Northern Ireland

25 Mar

I remember learning about the IRA my junior year in high school when we did a lesson on terrorist groups, but I had not thought about it again until we visited Northern Ireland. I knew there were a lot of problems in Northern Ireland but I did not fully understand the extent of the violence. I also did not realize that the conflict is still going on and that the extreme violence has only recently been resolved. Seeing the Peace Walls and listening to two men on two different sides tell us about the same period of time was eye-opening. The things I could not wrap my head around were the reasons for fighting. It is all because of religion and politics and I just could not believe that people could be so strong in their opinions that they could not even be neighbors and just co-exist. I feel that it is a good thing to have opinions and things you believe in but when it gets to the point that you are violent with someone who does not share the same opinions or values, it is being taken too far. It is as if everyone needed to just evaluate why they were fighting and realize it was getting them nowhere.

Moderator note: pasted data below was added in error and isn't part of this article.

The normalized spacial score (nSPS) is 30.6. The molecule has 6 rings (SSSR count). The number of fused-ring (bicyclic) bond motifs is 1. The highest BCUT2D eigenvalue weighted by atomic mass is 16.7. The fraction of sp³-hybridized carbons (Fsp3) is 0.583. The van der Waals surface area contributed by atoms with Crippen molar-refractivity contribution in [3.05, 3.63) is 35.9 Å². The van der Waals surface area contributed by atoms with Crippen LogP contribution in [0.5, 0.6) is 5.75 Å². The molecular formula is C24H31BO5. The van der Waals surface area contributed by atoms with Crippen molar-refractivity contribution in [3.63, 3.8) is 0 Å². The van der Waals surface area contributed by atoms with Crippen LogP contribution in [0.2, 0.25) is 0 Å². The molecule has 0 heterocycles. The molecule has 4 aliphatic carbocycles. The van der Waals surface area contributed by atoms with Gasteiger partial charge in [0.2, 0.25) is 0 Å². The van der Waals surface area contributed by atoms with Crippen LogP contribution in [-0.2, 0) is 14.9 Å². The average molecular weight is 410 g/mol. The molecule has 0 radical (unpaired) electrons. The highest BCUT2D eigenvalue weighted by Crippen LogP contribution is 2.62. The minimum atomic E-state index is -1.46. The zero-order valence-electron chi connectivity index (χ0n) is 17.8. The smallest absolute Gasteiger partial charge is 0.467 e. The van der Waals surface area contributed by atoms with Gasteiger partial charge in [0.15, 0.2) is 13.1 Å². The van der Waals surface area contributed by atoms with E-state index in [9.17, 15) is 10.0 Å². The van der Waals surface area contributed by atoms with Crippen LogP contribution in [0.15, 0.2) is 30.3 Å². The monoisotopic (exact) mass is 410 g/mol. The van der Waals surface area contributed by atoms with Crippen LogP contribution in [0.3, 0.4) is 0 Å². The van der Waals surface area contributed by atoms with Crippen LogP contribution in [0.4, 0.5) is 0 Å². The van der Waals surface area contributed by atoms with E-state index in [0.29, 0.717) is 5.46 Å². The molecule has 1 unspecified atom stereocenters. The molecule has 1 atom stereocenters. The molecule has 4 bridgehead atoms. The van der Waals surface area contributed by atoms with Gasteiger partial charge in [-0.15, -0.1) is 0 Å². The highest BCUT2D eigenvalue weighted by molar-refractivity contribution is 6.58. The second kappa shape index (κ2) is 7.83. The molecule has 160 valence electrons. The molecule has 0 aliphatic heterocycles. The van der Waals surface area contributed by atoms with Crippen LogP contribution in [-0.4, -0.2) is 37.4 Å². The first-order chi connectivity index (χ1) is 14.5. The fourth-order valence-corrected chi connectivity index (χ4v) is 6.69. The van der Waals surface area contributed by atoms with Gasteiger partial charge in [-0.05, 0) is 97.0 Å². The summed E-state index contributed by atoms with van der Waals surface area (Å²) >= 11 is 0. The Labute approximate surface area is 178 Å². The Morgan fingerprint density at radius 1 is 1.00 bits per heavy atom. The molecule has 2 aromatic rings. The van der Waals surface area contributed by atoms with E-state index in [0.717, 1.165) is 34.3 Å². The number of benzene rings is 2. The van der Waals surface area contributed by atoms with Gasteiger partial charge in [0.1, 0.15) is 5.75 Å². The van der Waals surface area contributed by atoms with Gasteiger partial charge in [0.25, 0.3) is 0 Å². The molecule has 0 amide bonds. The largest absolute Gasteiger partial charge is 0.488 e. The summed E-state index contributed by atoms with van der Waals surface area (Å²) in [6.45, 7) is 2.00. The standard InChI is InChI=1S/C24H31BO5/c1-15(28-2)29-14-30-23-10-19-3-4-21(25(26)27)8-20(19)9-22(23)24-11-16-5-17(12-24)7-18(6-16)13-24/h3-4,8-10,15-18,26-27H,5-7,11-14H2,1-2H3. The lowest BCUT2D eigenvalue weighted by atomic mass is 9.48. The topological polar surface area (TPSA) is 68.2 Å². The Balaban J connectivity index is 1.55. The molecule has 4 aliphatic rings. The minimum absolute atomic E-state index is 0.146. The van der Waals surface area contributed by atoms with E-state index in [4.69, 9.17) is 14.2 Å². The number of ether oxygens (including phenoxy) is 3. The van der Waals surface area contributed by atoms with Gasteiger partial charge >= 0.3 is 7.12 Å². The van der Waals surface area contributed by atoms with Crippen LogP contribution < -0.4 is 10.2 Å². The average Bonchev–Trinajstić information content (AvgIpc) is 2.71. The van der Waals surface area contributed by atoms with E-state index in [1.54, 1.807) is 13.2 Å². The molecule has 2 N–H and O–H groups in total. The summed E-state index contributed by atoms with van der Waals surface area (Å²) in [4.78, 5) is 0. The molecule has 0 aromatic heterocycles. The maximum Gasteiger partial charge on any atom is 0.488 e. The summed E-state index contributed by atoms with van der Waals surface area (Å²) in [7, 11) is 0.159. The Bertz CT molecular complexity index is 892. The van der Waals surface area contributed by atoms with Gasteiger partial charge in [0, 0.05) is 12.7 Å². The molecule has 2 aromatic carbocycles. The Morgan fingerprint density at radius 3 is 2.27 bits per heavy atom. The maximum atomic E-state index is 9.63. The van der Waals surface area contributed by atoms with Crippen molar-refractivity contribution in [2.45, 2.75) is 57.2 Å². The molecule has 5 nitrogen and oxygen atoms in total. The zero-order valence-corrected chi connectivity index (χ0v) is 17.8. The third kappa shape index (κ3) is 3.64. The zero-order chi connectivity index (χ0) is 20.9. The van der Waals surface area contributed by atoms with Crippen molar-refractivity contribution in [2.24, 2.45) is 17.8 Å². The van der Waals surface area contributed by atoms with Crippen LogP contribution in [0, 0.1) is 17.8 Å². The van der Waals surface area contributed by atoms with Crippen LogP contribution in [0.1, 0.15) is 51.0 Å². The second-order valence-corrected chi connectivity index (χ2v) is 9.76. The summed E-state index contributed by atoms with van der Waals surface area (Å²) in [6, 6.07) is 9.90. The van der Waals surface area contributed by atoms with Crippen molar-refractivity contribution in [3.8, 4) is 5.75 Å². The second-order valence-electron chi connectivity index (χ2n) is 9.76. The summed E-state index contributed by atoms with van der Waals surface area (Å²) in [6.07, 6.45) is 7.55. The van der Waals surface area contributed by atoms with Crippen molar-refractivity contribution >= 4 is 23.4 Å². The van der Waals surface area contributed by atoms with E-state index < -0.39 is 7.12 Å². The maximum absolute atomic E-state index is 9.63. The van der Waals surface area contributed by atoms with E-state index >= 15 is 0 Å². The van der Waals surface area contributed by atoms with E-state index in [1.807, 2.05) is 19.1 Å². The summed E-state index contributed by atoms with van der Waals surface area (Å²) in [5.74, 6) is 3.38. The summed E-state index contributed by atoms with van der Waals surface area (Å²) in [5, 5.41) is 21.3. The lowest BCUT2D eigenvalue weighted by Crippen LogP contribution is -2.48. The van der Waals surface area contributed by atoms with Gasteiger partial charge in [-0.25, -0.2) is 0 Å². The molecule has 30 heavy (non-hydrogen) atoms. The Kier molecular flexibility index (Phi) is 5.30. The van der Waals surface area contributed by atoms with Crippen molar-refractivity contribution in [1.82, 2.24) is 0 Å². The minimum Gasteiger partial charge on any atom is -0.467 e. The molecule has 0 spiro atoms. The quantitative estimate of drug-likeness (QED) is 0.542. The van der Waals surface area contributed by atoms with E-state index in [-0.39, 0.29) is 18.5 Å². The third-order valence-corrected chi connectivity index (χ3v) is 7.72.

I really enjoyed all of the different tours we went on and all of the people we met. It was great to get so many perspectives and listen to different people who were there. The part of the trip that struck me the most was when we saw the movie of how they made the play about the Troubles with men who had been a part of the violence. It gave us a great insight into just how big the disagreement between the Catholics/Nationalist and the Protestants/Unionists was. When I was talking about it afterwards with other students, we all agreed that it was amazing to see that two of the men who were on opposite sides of the conflict were saying they are now best friends. It kind of gave us a little hope for all of the conflicts going on around the world right now and made us wonder why if they can settle their differences and be peaceful, why can’t everyone do the same?

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